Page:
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    Be very careful with with the lithium-ion batteries.

    By that I mean don't violate or change the factory protocol for charging.

    I had an explosion and hellish fire with a small li-ion battery in one of my radio-controlled airplanes. It was on a li-ion charger, for the correct voltage and size, but a different brand of charger than the battery brand, and I thought it would work. Nope. An explosion!- that splattered liquid lithium metal, on fire, over about 1,000 cubic feet of shop space damaging several airplanes in the vicinity. There were flames from where the airplane (with the battery in it) was sitting on a workbench, almost to the ceiling. I grabbed the airplane holder/workstation with the burning airplane on it and quickly set it down in a clear area of the floor. The burning/melting lithium went through four inches of styrofoam, through the 1/4 inch plywood box that housed the styrofoam, and then popped several chunks out of the concrete floor. There was a hole in the airplane about a foot in diameter, centered on where the battery had been. I just thank God that I was close enough to see it happen, but NOT close enough to get the splattering lithium in my eyes, so I could stop the ceiling from catching fire. And the workshop was part of the house we had then- all under the same roof. If we had been asleep at the time--not good--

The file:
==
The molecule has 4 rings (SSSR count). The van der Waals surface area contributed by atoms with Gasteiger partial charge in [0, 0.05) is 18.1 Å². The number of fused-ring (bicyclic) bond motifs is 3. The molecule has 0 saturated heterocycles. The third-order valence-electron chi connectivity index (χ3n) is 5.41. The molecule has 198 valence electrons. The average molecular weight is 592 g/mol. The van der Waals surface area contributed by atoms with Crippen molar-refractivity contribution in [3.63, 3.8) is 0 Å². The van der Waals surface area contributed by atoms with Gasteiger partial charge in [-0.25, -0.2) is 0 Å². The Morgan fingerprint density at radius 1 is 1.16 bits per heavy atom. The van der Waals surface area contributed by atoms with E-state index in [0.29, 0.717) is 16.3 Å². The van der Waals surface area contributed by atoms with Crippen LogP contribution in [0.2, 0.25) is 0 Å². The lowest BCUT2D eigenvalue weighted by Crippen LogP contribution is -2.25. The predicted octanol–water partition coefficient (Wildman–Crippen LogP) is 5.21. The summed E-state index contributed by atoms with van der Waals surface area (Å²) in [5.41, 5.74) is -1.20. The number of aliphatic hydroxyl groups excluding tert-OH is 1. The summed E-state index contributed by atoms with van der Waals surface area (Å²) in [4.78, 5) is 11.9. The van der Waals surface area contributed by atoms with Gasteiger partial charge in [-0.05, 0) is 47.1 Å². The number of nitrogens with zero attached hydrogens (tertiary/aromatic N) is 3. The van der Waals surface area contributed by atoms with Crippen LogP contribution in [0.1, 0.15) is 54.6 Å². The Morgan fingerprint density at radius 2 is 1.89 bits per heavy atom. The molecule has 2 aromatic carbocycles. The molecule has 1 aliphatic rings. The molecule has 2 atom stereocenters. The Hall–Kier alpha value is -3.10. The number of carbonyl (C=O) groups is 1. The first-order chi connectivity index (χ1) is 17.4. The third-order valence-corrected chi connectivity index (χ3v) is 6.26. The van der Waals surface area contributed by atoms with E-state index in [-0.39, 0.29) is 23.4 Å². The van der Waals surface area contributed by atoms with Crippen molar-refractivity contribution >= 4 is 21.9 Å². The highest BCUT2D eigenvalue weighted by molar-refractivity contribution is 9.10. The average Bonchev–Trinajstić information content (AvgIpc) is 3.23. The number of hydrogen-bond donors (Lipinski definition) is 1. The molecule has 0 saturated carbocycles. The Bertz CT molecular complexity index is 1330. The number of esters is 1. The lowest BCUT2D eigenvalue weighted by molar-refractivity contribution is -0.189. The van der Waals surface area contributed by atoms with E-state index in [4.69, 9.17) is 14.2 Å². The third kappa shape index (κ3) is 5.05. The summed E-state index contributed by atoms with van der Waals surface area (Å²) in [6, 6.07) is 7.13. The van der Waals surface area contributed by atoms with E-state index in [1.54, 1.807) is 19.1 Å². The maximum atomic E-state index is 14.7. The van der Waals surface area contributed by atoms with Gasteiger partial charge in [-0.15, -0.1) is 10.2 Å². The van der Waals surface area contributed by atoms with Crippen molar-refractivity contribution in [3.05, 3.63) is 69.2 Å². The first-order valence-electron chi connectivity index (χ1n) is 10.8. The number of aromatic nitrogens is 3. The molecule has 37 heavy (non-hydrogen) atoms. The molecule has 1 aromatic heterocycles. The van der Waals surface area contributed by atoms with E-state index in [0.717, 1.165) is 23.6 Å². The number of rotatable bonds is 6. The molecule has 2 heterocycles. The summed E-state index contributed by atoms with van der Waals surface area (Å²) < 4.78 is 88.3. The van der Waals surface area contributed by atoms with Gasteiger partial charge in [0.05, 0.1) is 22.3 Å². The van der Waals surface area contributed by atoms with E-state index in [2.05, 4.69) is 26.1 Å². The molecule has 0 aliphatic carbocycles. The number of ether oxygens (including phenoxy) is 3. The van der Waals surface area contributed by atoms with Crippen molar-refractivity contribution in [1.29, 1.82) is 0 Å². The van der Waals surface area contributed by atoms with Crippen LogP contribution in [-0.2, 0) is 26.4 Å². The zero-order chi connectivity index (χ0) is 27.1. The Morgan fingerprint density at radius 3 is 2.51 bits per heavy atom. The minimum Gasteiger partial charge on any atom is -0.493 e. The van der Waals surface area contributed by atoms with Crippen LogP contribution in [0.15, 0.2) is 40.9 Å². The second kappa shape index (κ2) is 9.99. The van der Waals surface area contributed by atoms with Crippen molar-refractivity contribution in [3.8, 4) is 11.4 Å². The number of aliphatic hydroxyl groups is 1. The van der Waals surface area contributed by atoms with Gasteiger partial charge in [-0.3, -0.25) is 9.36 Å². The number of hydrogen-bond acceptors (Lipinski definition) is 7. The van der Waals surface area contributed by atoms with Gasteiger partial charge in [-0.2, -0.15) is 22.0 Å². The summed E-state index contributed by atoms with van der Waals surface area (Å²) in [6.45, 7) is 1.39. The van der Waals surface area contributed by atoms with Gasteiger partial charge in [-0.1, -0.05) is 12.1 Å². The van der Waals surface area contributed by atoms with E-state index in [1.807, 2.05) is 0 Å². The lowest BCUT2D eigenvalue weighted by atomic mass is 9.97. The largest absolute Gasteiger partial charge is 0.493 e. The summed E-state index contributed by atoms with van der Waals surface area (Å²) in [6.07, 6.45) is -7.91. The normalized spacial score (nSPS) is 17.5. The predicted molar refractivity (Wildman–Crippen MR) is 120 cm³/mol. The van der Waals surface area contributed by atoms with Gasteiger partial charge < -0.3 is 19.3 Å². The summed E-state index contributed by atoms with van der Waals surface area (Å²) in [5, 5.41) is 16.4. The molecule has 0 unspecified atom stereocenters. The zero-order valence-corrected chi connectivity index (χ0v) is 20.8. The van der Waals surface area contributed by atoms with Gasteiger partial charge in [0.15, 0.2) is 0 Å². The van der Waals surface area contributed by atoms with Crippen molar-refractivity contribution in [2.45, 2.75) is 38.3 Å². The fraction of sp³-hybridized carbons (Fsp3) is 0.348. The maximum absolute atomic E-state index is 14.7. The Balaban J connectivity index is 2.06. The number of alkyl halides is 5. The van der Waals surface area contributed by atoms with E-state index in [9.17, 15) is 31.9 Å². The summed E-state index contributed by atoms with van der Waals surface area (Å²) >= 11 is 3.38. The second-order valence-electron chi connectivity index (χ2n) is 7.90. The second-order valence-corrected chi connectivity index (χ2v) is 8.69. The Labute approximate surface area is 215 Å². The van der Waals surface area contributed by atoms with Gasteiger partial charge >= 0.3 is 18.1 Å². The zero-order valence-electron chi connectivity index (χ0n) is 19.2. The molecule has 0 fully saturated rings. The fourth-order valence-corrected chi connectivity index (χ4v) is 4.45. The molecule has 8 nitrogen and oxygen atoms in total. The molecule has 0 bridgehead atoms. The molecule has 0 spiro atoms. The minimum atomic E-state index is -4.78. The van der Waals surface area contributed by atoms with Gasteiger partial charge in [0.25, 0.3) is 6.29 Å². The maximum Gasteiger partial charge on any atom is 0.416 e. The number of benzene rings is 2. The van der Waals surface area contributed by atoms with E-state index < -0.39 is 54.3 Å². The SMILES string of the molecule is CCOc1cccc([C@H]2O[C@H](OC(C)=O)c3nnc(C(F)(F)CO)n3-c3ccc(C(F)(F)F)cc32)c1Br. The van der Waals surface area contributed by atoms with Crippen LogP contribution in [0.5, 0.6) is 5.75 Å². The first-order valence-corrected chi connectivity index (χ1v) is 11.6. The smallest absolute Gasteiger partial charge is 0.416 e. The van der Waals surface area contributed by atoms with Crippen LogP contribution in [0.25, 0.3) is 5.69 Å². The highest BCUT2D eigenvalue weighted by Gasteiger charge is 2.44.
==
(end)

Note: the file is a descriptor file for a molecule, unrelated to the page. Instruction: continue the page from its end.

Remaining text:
This was about four years ago, and hopefully they have those problems worked out now, but last week there were some huge airplanes grounded for battery problems that I think I heard were lithium, but not sure about that.